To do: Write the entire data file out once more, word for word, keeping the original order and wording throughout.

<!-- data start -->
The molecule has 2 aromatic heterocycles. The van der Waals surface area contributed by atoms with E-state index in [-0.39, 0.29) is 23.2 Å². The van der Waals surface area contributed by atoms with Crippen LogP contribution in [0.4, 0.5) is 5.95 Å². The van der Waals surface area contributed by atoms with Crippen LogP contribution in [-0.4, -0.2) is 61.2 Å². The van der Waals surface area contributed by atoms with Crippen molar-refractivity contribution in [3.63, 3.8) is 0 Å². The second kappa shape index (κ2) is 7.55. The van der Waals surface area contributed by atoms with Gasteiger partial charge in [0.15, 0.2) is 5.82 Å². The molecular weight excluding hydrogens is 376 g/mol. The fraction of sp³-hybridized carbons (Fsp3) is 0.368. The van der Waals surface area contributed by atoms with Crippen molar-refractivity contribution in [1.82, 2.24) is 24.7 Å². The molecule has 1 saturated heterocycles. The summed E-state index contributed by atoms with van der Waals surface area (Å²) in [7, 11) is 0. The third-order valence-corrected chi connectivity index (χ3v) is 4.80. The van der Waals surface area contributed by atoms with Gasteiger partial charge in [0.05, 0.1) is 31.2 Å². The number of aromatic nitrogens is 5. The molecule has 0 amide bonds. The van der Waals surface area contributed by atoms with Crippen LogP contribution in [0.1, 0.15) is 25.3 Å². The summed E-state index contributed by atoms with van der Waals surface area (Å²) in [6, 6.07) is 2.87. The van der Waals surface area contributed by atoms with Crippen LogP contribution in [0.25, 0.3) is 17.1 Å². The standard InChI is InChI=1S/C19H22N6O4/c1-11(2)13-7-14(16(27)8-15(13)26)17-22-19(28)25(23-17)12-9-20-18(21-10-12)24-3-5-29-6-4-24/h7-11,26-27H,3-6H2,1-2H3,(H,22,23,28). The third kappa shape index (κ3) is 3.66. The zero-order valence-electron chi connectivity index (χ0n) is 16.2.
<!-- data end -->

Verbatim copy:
The molecule has 2 aromatic heterocycles. The van der Waals surface area contributed by atoms with E-state index in [-0.39, 0.29) is 23.2 Å². The van der Waals surface area contributed by atoms with Crippen LogP contribution in [0.4, 0.5) is 5.95 Å². The van der Waals surface area contributed by atoms with Crippen LogP contribution in [-0.4, -0.2) is 61.2 Å². The van der Waals surface area contributed by atoms with Crippen molar-refractivity contribution in [3.63, 3.8) is 0 Å². The second kappa shape index (κ2) is 7.55. The van der Waals surface area contributed by atoms with Gasteiger partial charge in [0.15, 0.2) is 5.82 Å². The molecular weight excluding hydrogens is 376 g/mol. The fraction of sp³-hybridized carbons (Fsp3) is 0.368. The van der Waals surface area contributed by atoms with Crippen molar-refractivity contribution in [1.82, 2.24) is 24.7 Å². The molecule has 1 saturated heterocycles. The summed E-state index contributed by atoms with van der Waals surface area (Å²) in [7, 11) is 0. The third-order valence-corrected chi connectivity index (χ3v) is 4.80. The van der Waals surface area contributed by atoms with Gasteiger partial charge in [0.05, 0.1) is 31.2 Å². The number of aromatic nitrogens is 5. The molecule has 0 amide bonds. The van der Waals surface area contributed by atoms with Crippen LogP contribution in [0.1, 0.15) is 25.3 Å². The summed E-state index contributed by atoms with van der Waals surface area (Å²) in [6, 6.07) is 2.87. The van der Waals surface area contributed by atoms with Crippen LogP contribution in [0.25, 0.3) is 17.1 Å². The standard InChI is InChI=1S/C19H22N6O4/c1-11(2)13-7-14(16(27)8-15(13)26)17-22-19(28)25(23-17)12-9-20-18(21-10-12)24-3-5-29-6-4-24/h7-11,26-27H,3-6H2,1-2H3,(H,22,23,28). The third kappa shape index (κ3) is 3.66. The zero-order valence-electron chi connectivity index (χ0n) is 16.2.